GNU / Linux Terminal Tips

I'm using GNOME terminal (bash) in Ubuntu. These tips should work on other terminals also.

Cursor Movement

You can navigate with the cursor using the same keystrokes as you would use in Emacs. A few examples:

C means the "Ctrl" key. M means the "Alt" key (meta key). Often the Ctrl key will act on one character (or smaller unit) and the Meta key (Alt) will act on one word (or larger unit).

  • C-f — Forward one character.
  • C-b — Backwards one character.
  • M-f — Forward one word.
  • M-b — Backwards one word.
  • C-a — Move to the beginning of the line.
  • C-e — Move to the end of the line.
  • C-d — Delete one character.
  • M-d — Delete one word.

You can also highlight text and use Ctrl-Shift-c to copy, and Ctrl-Shift v to paste (at least in GNOME Terminal in Ubuntu).

Scrolling the Terminal

To scroll the terminal text, use Shift-PageUp and Shift-PageDown. In GNOME terminal you can also use the mouse wheel to scroll.

Terminal History

Your computer stores a history of commands that you type. You can use the up arrow key or down arrow key to navigate through your history.

You can view your history by typing history in the terminal.

You can search for a previously typed command by using the key combination C-r (which means "reverse search" in Emacs).

You can also use grep to find previously typed commands like this: history | grep "search words here"

GNU / Linux documentation

Your computer has documentation built in. The two commands are man and info. For example, if you want to learn more about the history command, just type man history in the terminal. You could alternatively type info history.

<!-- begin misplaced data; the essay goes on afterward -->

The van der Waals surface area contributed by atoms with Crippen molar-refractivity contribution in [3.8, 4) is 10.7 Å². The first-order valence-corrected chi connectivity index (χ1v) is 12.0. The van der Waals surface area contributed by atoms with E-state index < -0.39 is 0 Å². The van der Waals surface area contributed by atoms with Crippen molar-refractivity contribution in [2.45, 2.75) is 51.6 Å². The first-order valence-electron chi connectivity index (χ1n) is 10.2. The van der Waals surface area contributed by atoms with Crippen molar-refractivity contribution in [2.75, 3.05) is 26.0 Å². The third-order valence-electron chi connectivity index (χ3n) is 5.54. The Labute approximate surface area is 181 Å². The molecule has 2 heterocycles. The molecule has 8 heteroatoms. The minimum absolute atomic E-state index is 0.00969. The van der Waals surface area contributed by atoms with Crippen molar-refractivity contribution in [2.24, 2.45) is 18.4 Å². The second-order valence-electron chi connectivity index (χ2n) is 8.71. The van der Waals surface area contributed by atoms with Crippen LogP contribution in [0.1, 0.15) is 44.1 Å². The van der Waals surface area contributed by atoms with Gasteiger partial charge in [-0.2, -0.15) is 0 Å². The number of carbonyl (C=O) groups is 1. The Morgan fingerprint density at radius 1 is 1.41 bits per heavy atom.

Emacs HTML Helper Mode Demonstration

GNU Emacs is a free editor for GNU/Linux, Mac OS X, and many other operating systems, including Microsoft Windows.

Emacs can be frustrating to learn, but after forcing myself to use it for a while it became much faster to use than other text editors. It doesn't work like other text editors like Windows Notepad, or GNOME's gedit. You get a lot of power to move around and manipulate text with keyboard commands. You can use Emacs Lisp to add new features to the editor. The Emacs manual is something like 600 pages. I haven't read all 600 pages yet, but there is some good information in there.

How to Change the Default Text Editor on Ubuntu With Nautilus

Further experimentation with editors for Ruby on Rails led to the question "how do I change the default editor on Ubuntu?" All of my files were opening in gedit and to override it I had to right-click on my .rb and .rhtml files and then choose my desired editor.

I finally figured out how to quickly change Ubuntu's default text editor with Nautilus:

  1. Right click on a text file
  2. Choose "Properties"
  3. Click on the "Open With" tab
  4. Choose your new default text editor

Changing the default Ubuntu text editor

Ruby on Rails Editors and IDEs: Ubuntu: jEdit, emacs, RadRails, Cream, SciTE

I spent many hours today trying to find a good editor on Ubuntu Linux for working with Ruby on Rails.

Emacs, gedit, and other editors were not working well for me. I was having problem with indentation and syntax highlighting with .rhtml files so I began investigating other editors for Ruby on Rails that would run on Ubuntu Dapper Drake.

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